When is a Credit Repair Offer a Scam?

MGN Online

In 2018, according to The Balance, Americans owed more than $1.061 trillion in credit card debt – an average of $8,316 per household. As the cost of living continues to increase, consumers often find themselves unable to cope with high credit card debt, fall behind in their payments, and finally end up with a low credit score.  That’s when people start looking for ways to repair their credit and sometimes get themselves in trouble at the hands of unscrupulous credit repair services that promise bogus credit repair services that can be costly and sometimes illegal.

Over the last three years, the BBB has received more than 3,675 complaints related to credit repair services, debt counseling, and debt consolidation. While there are legitimate credit and debt counseling services available to consumers, the Internet is home to countless credit repair sharks, some requiring consumers pay large fees upfront – upwards of $1,500 – and in return may promise to erase any blemishes on credit records, get new Social Security numbers for clients, or allow consumers to piggyback on someone else’s credit record.

The truth is, no one can legally remove accurate and timely negative information from a credit report, that it’s nearly impossible to get a new Social Security number, and that piggybacking on someone else’s credit can be construed as loan fraud.

 Consumer Reports notes that 42 million Americans have inaccuracies on their credit reports each year. With the millions of inaccuracies, it is important to check these reports. Everyone is entitled to a free copy of their report from all three credit reporting bureaus every year or if they have been denied credit within the last 30 days (go to www.AnnualCreditReport.com). The law does allow an individual to request reinvestigation of information in their file that they feel is inaccurate or incomplete, and there is no charge for this process. Remember, everything a credit repair company can do for them legally, people can do for themselves at little or no cost.

If consumers respond to a credit repair offer, they need to be aware that, by law, credit repair organizations must provide a copy of the “Consumer Credit File Rights Under State and Federal Law”. This document outlines the consumer’s rights in disputing inaccurate information on their credit report, and also addresses consumers’ rights in dealing with credit repair companies as described in 15 U.S. Code § 1679c. Disclosures. A key point is that consumers have the right to cancel a contract with any credit repair organization for any reason within three business days from the date the contract was signed by the consumer.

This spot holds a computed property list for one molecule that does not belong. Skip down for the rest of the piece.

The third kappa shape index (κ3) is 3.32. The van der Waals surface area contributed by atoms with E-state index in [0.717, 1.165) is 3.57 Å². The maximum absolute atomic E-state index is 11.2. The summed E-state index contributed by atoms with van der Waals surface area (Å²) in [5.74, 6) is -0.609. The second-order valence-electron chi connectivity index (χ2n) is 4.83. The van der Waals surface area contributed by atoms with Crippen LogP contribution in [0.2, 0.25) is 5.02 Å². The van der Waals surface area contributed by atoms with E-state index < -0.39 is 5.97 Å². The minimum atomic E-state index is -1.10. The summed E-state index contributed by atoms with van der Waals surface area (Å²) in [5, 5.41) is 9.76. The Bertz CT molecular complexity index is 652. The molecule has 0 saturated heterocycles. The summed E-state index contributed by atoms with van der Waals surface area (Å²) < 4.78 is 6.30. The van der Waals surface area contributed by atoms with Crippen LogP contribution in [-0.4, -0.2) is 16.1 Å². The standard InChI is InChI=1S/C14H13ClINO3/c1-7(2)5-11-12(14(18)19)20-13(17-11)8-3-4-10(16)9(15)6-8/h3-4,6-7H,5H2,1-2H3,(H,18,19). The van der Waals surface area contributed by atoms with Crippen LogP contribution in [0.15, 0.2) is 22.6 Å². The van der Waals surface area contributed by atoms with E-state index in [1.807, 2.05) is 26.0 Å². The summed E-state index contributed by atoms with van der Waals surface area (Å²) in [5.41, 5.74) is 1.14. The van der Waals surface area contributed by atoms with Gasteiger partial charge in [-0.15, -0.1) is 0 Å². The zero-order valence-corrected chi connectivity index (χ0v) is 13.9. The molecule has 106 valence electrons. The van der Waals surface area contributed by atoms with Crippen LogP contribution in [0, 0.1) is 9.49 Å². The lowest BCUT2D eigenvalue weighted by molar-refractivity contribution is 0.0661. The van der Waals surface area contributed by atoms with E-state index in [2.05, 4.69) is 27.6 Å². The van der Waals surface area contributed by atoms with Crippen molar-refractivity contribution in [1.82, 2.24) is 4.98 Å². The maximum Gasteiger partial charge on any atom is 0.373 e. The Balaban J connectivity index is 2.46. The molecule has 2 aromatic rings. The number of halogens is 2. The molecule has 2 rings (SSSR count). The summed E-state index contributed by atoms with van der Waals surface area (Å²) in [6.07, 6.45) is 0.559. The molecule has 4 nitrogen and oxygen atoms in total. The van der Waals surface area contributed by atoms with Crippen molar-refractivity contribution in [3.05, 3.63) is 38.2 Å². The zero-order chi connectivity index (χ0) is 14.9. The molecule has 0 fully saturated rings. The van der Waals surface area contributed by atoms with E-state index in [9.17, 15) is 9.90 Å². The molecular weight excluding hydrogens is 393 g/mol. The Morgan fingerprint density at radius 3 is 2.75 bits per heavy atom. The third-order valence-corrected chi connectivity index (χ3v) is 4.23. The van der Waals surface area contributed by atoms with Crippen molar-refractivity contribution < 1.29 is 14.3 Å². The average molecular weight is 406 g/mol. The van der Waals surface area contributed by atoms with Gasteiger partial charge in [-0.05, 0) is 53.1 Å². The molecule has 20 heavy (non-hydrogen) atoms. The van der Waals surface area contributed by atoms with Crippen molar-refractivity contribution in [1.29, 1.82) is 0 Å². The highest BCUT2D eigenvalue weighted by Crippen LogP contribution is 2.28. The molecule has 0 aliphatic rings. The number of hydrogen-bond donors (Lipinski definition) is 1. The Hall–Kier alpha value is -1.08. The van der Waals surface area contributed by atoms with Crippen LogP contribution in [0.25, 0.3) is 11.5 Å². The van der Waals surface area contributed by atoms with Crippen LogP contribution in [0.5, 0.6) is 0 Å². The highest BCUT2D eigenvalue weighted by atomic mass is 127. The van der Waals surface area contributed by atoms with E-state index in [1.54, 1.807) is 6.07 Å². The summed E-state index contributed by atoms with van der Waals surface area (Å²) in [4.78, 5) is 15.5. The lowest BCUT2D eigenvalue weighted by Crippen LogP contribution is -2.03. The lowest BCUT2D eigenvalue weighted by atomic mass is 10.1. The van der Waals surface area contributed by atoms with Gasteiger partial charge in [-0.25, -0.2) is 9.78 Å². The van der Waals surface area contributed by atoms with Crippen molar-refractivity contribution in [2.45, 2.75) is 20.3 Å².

Companies must also provide a written contract that spells out the consumer’s rights and obligations. Be sure to read these documents carefully before signing anything. BBB also suggests consumers beware of companies that:

  • Do not tell you your legal rights and what you can do – legally – for free;
  • Recommend that you not contact a credit bureau directly;
  • Want you to pay for credit repair services before any services are provided;
  • Advise you to dispute all information in your credit report;
  • Take any action that seems illegal, such as creating a new credit identity by obtaining a federal employer identification number to use instead of a social security number;
  • Offer to let you “piggyback” on other consumer’s good credit.

Before contacting a credit repair service, consumers can check them out first with BBB at www.bbb.org.

Sources: BBB.org, The Balance, Consumer Reports, Cornell Law School.

To report a scam, go to the BBB Scam Tracker. To find trustworthy businesses, go to https://www.bbb.org

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